For the latest strategies on fighting cybercriminals, read my new blog, “Checkmate: How to Win the Cybersecurity Game.”
Throughout the last year, I have been collaborating with Sogeti to develop an overarching cyber security point of view. We’re proud to announce that the resulting (free!) e-book, “Staying Ahead in the Cyber Security Game,” was published this month. This practical guide aims to inspire and provoke new thoughts and insights even if you are familiar with the topic; for those new to security, it’s a primer on what matters today.
We purposely chose to be brief with this resource and focus on the most recent and relevant topics; we avoided extensive descriptions of well-known practices, such as how to practice security risk management or how to build an authentication model, even though they are still important today. We decided to look at the organization as a whole and what you should consider doing differently.
Cyber Security Takes Center Stage
Cyber security is front and center in the tech world today thanks to near continuous revelations about incidents and breaches. In this context of unpredictability and insecurity, organizations are redefining their approach to security, trying to find the balance between risk, innovation and cost. At the same time, the field of cyber security is undergoing many dramatic changes, demanding that organizations embrace new practices and skill sets.
Cyber security risk is now squarely a business risk — dropping the ball on security can threaten an organization’s future — yet many organizations continue to manage and understand it in the context of the IT department. This has to change.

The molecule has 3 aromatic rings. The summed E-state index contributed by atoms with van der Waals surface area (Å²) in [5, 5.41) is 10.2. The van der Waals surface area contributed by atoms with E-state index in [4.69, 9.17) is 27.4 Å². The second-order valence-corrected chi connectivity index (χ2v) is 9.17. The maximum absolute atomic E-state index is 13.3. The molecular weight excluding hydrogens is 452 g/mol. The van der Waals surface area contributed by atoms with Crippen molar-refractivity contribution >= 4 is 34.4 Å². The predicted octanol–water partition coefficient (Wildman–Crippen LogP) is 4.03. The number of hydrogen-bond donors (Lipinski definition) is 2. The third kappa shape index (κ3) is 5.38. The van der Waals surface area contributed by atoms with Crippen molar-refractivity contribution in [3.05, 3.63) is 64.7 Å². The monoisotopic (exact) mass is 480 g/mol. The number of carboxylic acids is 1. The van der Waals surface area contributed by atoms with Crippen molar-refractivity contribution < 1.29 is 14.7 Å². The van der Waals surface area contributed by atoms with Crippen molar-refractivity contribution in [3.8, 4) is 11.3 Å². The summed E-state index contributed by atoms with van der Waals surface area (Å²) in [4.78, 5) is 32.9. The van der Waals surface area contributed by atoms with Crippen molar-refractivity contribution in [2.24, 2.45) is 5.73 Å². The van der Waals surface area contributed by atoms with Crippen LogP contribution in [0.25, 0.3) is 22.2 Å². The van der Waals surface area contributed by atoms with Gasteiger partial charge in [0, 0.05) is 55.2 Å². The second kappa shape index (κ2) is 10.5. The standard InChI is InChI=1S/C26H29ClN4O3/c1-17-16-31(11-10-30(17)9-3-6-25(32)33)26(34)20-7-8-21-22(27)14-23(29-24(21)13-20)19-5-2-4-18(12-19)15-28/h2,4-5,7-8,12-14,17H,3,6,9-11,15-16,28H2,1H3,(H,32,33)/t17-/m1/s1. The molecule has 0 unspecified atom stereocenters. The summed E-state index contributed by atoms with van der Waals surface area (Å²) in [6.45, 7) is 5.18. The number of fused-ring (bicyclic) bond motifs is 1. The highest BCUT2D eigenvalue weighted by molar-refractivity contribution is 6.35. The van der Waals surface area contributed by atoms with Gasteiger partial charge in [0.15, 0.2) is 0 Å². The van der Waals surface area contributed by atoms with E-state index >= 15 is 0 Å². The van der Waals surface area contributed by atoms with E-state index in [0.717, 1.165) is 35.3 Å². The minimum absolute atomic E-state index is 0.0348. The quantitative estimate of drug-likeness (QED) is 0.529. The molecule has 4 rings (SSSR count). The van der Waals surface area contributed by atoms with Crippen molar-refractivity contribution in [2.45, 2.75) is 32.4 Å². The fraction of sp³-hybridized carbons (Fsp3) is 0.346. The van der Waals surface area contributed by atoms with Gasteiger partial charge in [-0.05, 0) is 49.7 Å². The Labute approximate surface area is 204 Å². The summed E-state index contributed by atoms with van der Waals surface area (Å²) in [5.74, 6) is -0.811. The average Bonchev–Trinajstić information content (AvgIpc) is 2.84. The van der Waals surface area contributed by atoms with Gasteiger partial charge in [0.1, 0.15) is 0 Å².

Technology is continuously evolving, and there is no recent shift larger than the explosion of mobile device usage. People bringing their own devices to work is an unstoppable wave that is engulfing organizations, regardless of their policies. This increased demand for BYOD poses serious challenges for how security is managed in terms of technology, process and policy. These mobile devices seem to be the antithesis of everything security professionals have been trying to do to keep things secure: They are mobile, rich in data, easy to lose and connected to all kinds of systems with insufficient security measures embedded.
The final key security highlight is the increased focus on people and their behavior. It is a common understanding that with enough determination and skill, a persistent attacker will eventually be able to break any defense, but making this process difficult every step of the way not only reduces risk and the time in which organizations can respond to incidents, but also improves the ability to intercept them before the impact becomes substantive. In order to get security right, it must be made part of the most elementary fiber of the organization, both in technology — including security as part of the design — as well as in behavior, by giving employees secure options. Simply using fear as a tool to motivate the organization will get blunt very rapidly.